Group Discussion Topics: Rich Content for Boosting Interactivity

By Jim Hasse, ABC, GCDF, Disability Employment Expert
______________________________________________________

Tap into my ready-to-use group discussion topics to stimulate interactivity on your organization’s Facebook page or in your LinkedIn group – all with very little work or time on your part (and at no cost).

Each topic is backed-up with a quick-but-rich article about a specific career-readiness issue parents often face as they mentor their youngsters with special needs.

These topics are divided into five age groups: Elementary, Middle School, High School, College and Job Seeker. Mix or match to meet the needs of your particular community during the last two months of 2015!

Just copy one of the links below, paste it into your Facebook or LinkedIn group, delete the URL after the photo pops up and then paste the discussion question you've chosen to accompany the entry.

TIP: To start your discussion, add this line: "Check this article and then give us your thoughts by replying below."

Contact me a couple of days in advance of your scheduled discussion, and I'll kick off your discussion by submitting a comment of my own on your Facebook or LinkedIn group.

Remember, each topic you post will appear under your organization's own identity. The graphic for each article (see below) will pop up automatically as you complete your posting.

Articles and suggested discussion topics

Elementary

Week 1

http://www.cerebral-palsy-career-builders.com/how-to-manage-fear.html

  1.  What situations tend to trigger feelings of insecurity in your child?
  2. What ways have you found work best in helping your child express his or her feelings of insecurity?
  3. How have you seen success and recognition for that success change your child’s emotional well-being?

Graphic: Sample Facebook entry from the Week 1 link above, using the first of the three potential discussion questions.

Week 2

http://www.cerebral-palsy-career-builders.com/teamwork-building.html

  1. Within your family, how do you, as a parent, show your youngster that it’s sometimes good to give help to others instead of always feeling entitled to receive help from others?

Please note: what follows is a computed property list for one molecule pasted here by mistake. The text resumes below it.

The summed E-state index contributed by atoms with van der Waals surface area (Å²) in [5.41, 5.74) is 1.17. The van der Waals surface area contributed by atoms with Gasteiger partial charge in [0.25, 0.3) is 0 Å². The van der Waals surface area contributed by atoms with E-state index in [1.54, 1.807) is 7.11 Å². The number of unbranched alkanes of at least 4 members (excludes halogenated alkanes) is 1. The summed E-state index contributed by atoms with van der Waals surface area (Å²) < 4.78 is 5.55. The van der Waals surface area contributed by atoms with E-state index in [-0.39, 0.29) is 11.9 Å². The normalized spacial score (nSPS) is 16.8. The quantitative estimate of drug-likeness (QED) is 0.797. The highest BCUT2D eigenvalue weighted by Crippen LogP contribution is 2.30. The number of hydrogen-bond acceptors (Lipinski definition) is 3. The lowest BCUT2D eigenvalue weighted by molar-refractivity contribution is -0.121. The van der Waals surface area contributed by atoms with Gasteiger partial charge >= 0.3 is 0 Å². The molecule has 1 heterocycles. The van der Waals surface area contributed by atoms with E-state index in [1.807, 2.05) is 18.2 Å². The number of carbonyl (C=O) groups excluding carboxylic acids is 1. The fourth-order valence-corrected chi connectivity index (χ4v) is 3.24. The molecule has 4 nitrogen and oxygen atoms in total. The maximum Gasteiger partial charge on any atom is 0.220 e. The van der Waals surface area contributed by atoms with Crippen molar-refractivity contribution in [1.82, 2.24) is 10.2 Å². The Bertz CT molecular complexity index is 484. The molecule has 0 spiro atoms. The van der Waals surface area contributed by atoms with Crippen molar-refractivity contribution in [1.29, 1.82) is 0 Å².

2. What simple tasks have you found effective in developing a “giving mode” in your child?
  3. What materials/counseling/resources have you discovered that have helped you effectively avoid “learned helplessness” in your child?
Two elemetary-school boys (one with crutches) supporting each other as they both stand. Caption: Sample Facebook entry from the Week 2 above, using the second of the three potential discussion questions.

Middle School

Week 3

http://www.cerebral-palsy-career-builders.com/self-discipline.html

  1. How has your youngster developed the motivation to work hard at precisely the things he or she needs to improve?
  2. Are there steps you can take as a parent to develop motivation in your youngster?
  3. How do birth order and sibling rivalry influence the development of motivation in a youngster with a disability?
Newspaer clipping about Jim Hasse. Sample Facebook entry from the Week 3 above, using the first of the three potential discussion questions.Sample Facebook entry from Week 3 above, using the first of the three potential discussion questions.

Week 4

http://www.cerebral-palsy-career-builders.com/how-to-choose-a-career.html

  1. Who within your own family had the most influence on the vocation you have pursued?
  2. What careers of your family members could influence your youngster’s approach to choosing a vocation?
  3. How do you think your own vocation can influence your youngster’s future career path?
Overhead desk-top photo showing tablet with this message: Sample Facebook entry from Week 4 above, using the second of the three potential discussion questions.

High School

Week 5

http://www.cerebral-palsy-career-builders.com/personality-test.html

  1. How do you handle the anxiety others normally feel when they meet you and your youngster for the first time?
  2. As a parent, how have you helped your youngster acquire the ability to calm down quickly after a stressful incident due largely to his or her disability?